Show Review: Metronomy @ Paradise Rock Club 5.17.14

by David McDevitt (International Affairs/Economics), published June 3rd 2014


There was something fascinating about seeing Metronomy light up the Paradise Rock Club like it was an 80s roller disco hub, showing up on stage in matching white tuxedo jackets and looking like a British spoof of the fictional frat house band Otis Day and the Knights.

Metronomy came out of the the British neo-new wave scene, one built around bands sharing a similar ultra-polished sound made up of squeaky synth tracks and a drum machine. As a musical style, it lacks staying power, which is why some of the most memorable tracks from the original new wave scene in the 80s are one-hit wonders. That same lack of staying power plagued Metronomy early in their career, perhaps indigenous to their catchy but not overly embraceable Europop sound.

On their fourth album Love Letters, Metronomy breaks the repetition of their previous LPs by allowing the polish to fall away, making room for more eccentric ideas to take root. The addition of influences such as David Bowie and replacing the mellow beats of their third LP English Riviera with a bit more drive similar to that of indie pop headliners like Phoenix, all while sticking to their electro Britpop roots, created a more energetic stage presence for Metronomy.

There were moments in their set that highlighted this. On two occasions the band seemed to disperse; drummer Anna Prior took a seat behind one of the three synthesizers and bassist Olugbenga Adelekan (the strongest and most enjoyable personality on stage, whose enthusiasm was infectious) backed away from his spotlight and put down his bass. A low key and very inactive song followed both scatters, creating an awkward lull in their set that contrasted the energy of the songs from Love Letters. Thankfully of each of these low points was followed by a kick upward to reignite the performance.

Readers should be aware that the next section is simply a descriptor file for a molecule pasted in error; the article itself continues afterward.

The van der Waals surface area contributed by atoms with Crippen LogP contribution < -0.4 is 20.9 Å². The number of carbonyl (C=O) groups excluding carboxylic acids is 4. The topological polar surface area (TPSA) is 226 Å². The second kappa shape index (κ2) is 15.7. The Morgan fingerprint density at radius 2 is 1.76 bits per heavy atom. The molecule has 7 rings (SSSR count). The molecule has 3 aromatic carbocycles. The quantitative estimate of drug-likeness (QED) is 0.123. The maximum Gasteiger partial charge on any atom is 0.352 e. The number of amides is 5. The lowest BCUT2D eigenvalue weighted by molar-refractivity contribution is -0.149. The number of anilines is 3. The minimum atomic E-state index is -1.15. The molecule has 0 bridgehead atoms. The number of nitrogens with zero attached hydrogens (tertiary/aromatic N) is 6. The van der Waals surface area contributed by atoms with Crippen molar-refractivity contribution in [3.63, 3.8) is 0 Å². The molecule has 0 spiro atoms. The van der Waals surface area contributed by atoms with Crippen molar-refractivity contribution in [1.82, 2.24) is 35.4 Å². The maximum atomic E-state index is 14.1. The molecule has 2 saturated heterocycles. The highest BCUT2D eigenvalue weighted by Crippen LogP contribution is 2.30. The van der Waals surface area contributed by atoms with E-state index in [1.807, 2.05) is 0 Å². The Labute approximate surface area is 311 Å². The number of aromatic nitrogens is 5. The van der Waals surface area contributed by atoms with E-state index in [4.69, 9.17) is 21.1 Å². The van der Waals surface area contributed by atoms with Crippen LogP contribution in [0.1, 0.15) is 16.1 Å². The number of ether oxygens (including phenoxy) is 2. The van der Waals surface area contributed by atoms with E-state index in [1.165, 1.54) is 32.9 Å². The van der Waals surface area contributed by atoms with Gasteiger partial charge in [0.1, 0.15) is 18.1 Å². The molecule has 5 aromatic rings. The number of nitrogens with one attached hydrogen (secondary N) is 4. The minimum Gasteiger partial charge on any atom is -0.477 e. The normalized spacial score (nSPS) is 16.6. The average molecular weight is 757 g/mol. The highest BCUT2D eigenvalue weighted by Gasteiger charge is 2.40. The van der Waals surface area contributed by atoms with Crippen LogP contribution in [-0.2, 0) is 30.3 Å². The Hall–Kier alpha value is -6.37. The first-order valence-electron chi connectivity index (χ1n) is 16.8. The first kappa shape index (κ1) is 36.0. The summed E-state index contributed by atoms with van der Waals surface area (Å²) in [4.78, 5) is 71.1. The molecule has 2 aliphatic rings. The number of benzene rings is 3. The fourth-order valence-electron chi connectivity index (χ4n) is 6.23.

Their strength as a band was never in their creativity. Metronomy have never been an extremely innovative act, and none of their music is incredibly unique. In fact, most of the pieces that comprised their sound have been around for ages, and the band’s strength lay instead in execution. As performers the members of Metronomy excelled. When frontman Joseph Mount had to rework his backing band in 2009, he made sure to choose a group that had all been seasoned performers before coming to Metronomy, an approach that rewarded at the band’s Paradise Rock Club performance. Their stage presence was similar to that of a supergroup, all powerful personalities taking rotations on vocals, synthesizers, and in the focus of the spotlight. Metronomy looked performed like veterans, in stark contrast to the awkward and naive performance of their opening act, Cloud Control, supporting their debut album.

If seeing Metronomy was ever a desire, now would be the time to do it. expanded musical style and growing experience as performers created a show that was very energetic, glamorous, and charming all while being carefully engineered into a fully satisfying display of lights and sound.

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